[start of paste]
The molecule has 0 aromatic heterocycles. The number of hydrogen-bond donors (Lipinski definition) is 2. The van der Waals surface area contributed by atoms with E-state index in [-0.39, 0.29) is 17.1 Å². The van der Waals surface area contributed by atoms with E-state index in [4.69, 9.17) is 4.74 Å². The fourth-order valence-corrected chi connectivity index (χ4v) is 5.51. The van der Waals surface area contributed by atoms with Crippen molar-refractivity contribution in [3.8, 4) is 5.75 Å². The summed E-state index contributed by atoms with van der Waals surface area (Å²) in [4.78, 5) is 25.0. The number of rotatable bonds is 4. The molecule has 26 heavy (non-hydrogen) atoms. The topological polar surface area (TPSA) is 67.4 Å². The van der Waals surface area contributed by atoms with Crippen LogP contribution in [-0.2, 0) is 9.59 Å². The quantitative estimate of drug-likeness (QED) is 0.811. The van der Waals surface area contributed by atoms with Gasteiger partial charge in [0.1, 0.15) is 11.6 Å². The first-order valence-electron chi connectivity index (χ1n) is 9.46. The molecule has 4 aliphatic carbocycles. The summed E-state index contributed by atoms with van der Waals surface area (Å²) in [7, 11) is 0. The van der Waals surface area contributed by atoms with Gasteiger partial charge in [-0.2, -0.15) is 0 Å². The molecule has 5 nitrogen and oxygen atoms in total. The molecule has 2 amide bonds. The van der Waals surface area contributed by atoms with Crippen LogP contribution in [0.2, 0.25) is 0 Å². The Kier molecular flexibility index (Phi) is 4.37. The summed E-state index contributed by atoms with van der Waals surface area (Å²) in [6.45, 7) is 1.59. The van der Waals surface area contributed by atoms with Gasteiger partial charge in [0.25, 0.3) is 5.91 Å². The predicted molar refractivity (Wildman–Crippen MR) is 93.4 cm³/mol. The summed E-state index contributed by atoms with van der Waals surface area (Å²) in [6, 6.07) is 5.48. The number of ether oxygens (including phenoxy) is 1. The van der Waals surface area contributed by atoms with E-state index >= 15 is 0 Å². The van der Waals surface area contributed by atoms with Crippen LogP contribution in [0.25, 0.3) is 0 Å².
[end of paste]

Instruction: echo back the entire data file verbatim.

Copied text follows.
The molecule has 0 aromatic heterocycles. The number of hydrogen-bond donors (Lipinski definition) is 2. The van der Waals surface area contributed by atoms with E-state index in [-0.39, 0.29) is 17.1 Å². The van der Waals surface area contributed by atoms with E-state index in [4.69, 9.17) is 4.74 Å². The fourth-order valence-corrected chi connectivity index (χ4v) is 5.51. The van der Waals surface area contributed by atoms with Crippen molar-refractivity contribution in [3.8, 4) is 5.75 Å². The summed E-state index contributed by atoms with van der Waals surface area (Å²) in [4.78, 5) is 25.0. The number of rotatable bonds is 4. The molecule has 26 heavy (non-hydrogen) atoms. The topological polar surface area (TPSA) is 67.4 Å². The van der Waals surface area contributed by atoms with Crippen LogP contribution in [-0.2, 0) is 9.59 Å². The quantitative estimate of drug-likeness (QED) is 0.811. The van der Waals surface area contributed by atoms with Gasteiger partial charge in [0.1, 0.15) is 11.6 Å². The first-order valence-electron chi connectivity index (χ1n) is 9.46. The molecule has 4 aliphatic carbocycles. The summed E-state index contributed by atoms with van der Waals surface area (Å²) in [7, 11) is 0. The van der Waals surface area contributed by atoms with Gasteiger partial charge in [-0.2, -0.15) is 0 Å². The molecule has 5 nitrogen and oxygen atoms in total. The molecule has 2 amide bonds. The van der Waals surface area contributed by atoms with Crippen LogP contribution in [0.2, 0.25) is 0 Å². The Kier molecular flexibility index (Phi) is 4.37. The summed E-state index contributed by atoms with van der Waals surface area (Å²) in [6.45, 7) is 1.59. The van der Waals surface area contributed by atoms with Gasteiger partial charge in [0.25, 0.3) is 5.91 Å². The predicted molar refractivity (Wildman–Crippen MR) is 93.4 cm³/mol. The summed E-state index contributed by atoms with van der Waals surface area (Å²) in [6, 6.07) is 5.48. The number of ether oxygens (including phenoxy) is 1. The van der Waals surface area contributed by atoms with E-state index >= 15 is 0 Å². The van der Waals surface area contributed by atoms with Crippen LogP contribution in [0.25, 0.3) is 0 Å².